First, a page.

MEETING MASTERS: CULTURES IGNORED
On any given day in America, over 11 million meetings are conducted. More often than not, they are not run as efficiently as meetings could be, which may explain why most of the people participating would rather be somewhere else. Things don’t get any better as you go up the career ladder; promotions usually spell more and longer meetings. All this adds up to an incredible waste of time, productivity, desire to work together and, ultimately, profit potential. So why, you must be asking, do we run our meetings so poorly and why isn’t there a huge emphasis on getting better at this key business skill? For the answer, we must look to individual meeting leaders and to the expectations or culture of a company.
Most people don’t take the time to plan effective meetings, which almost always assures shortfalls or outright disasters. Good meetings, like so many other things in business and in life, require planning to come off well. Without it, the right people may not be present, the ones who do show up may not know exactly why they are there, too much time may be devoted to one topic while a crucial issue is missed entirely, commitments may be avoided and follow up may be impossible or simply forgotten. When attention isn’t paid to simple but important details, the likelihood of failure is high.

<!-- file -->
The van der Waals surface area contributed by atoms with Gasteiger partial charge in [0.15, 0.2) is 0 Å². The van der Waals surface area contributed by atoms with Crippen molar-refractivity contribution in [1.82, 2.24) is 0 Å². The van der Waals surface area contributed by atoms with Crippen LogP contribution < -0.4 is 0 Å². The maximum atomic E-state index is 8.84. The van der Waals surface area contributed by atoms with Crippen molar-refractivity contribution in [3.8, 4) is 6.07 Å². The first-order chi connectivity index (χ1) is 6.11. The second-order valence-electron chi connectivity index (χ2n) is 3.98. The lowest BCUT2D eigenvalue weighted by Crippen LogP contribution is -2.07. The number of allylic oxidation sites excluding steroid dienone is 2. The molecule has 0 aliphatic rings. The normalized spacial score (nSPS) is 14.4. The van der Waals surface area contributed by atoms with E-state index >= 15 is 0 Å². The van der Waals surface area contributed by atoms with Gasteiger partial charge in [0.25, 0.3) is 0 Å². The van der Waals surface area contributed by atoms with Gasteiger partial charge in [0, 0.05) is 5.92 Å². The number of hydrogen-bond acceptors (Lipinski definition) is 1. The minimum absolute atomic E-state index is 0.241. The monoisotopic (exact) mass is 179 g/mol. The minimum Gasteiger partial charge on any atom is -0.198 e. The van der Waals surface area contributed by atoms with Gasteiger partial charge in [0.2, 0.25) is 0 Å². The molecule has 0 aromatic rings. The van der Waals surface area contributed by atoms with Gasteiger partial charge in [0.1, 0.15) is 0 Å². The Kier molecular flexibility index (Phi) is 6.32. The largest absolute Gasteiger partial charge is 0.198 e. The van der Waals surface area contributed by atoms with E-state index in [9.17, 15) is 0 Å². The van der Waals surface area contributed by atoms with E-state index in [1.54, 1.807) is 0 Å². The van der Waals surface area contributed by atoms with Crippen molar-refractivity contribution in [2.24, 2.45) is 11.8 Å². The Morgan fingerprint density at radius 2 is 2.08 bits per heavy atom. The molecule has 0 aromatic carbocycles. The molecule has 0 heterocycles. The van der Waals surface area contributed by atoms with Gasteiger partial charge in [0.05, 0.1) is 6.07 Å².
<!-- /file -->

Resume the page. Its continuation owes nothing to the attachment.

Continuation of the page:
When most people are too busy to plan their meetings, marginally productive ‘gatherings’ can quickly become the norm. If an organization doesn’t foster the expectation of a meeting objective and an agenda, for example, the de facto expectation is for no objective and no agenda. Whatever the majority of people in an organization value in and expect from each other defines their culture; some cultures are planned and nurtured while others, like weeds, spring up in the absence of any care or feeding. Being too busy to plan meetings can rapidly evolve from a consequence of having too much to do into an unstated but extremely powerful feature of any company’s culture.
Excerpt From: Paul B. Williams. “Meeting Manifesto.”